As we said goodbye to 2020, Congress was working diligently to pass a new spending bill that primarily focused on COVID virus spending. In addition to the COVID items, some Higher Education items were added. The FAFSA Simplification is included in the Consolidation Appropriation Act of 2021. FAFSA Simplification has been a discussion topic for the past few years under both the Obama and Trump administration.
The reason for these changes to be included in a spending bill is these items are directly related to the funding of Higher Education. This is not that unusual. All of these changes are planned to go into effect for the school year 2023 which will be for FAFSA submission on October 1, 2022. From a planning standpoint, current high school sophomores will be the first-year students affected by these changes and FAFSA filers using the tax year 2021.
Here is a quick list of the major changes. A more detailed description of FAFSA Simplification is available in another article.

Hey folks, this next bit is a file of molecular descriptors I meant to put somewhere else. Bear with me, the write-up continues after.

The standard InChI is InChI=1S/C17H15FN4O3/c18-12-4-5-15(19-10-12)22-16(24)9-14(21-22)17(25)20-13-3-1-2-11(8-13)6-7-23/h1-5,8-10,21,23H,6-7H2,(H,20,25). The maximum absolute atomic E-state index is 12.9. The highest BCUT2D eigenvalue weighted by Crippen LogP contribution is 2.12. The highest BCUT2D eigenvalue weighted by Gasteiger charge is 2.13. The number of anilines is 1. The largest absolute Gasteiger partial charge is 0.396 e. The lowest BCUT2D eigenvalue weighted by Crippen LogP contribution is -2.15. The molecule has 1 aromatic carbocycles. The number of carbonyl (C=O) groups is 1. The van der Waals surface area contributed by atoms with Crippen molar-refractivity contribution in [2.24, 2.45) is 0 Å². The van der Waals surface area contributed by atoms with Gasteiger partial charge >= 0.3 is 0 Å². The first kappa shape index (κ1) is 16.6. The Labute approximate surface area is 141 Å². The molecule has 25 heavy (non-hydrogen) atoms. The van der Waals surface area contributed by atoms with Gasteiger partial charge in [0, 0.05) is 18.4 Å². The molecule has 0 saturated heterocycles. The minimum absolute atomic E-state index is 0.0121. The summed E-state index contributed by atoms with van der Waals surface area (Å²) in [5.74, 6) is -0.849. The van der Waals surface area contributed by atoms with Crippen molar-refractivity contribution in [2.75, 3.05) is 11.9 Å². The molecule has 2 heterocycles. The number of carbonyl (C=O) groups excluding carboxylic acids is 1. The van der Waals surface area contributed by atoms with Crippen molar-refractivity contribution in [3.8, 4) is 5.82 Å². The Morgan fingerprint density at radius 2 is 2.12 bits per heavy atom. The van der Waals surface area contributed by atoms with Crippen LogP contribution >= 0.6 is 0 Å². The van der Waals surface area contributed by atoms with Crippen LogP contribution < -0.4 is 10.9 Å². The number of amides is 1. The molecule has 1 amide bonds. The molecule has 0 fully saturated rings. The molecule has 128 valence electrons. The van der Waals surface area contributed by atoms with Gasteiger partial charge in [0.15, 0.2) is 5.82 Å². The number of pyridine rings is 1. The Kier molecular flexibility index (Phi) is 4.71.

FAFSA Simplification Items included in the Consolidated Appropriation Act:
- Expected Family Contribution or EFC will be called Student Aid Index or SAI
- Increased automation of IRS and Dept of ED data sharing under the Future Act
- Pell Grant amounts will be calculated outside of the Student Aid Index (SAI)
- Pell Grant calculation is simplified and based on income, poverty level and family size only
- New Pell Grant rules will allow for more people to qualify
- SAI can now be a negative number up to -$1,500. EFC’s lowest amount was 0.
- Selective Service Question will be eliminated
- Drug Conviction Question will be eliminated
- Students of divorced/separated parents will need to use the parent who provides the most amount of financial support
- Simple Means Test will move up an income of $60,000 and below
- Elimination of Subsidized Usage Limit Applied (SULA)
- Easing of financial aid rules for Incarcerated Students
- Expansion of Financial Aid Office Professional Judgement Rules
- Expansion of Provisional Independent Student Status
- Additional Requirements in the Cost of Attendance Rules
FAFSA Simplification in the Consolidated Appropriation Act Summary
The Consolidated Appropriation Act of 2021 is a large bill that is over 5,500 pages. We are expecting adjustments and modifications as implementation begins. With the FAFSA simplification aspects, these changes will not start until the FAFSA submission in October 2022.
As of this date, we have not have seen the revision of the Higher Education Act which was scheduled for renewal in 2008. This too could lead to more changes in the financial aid process and more FAFSA Simplification items.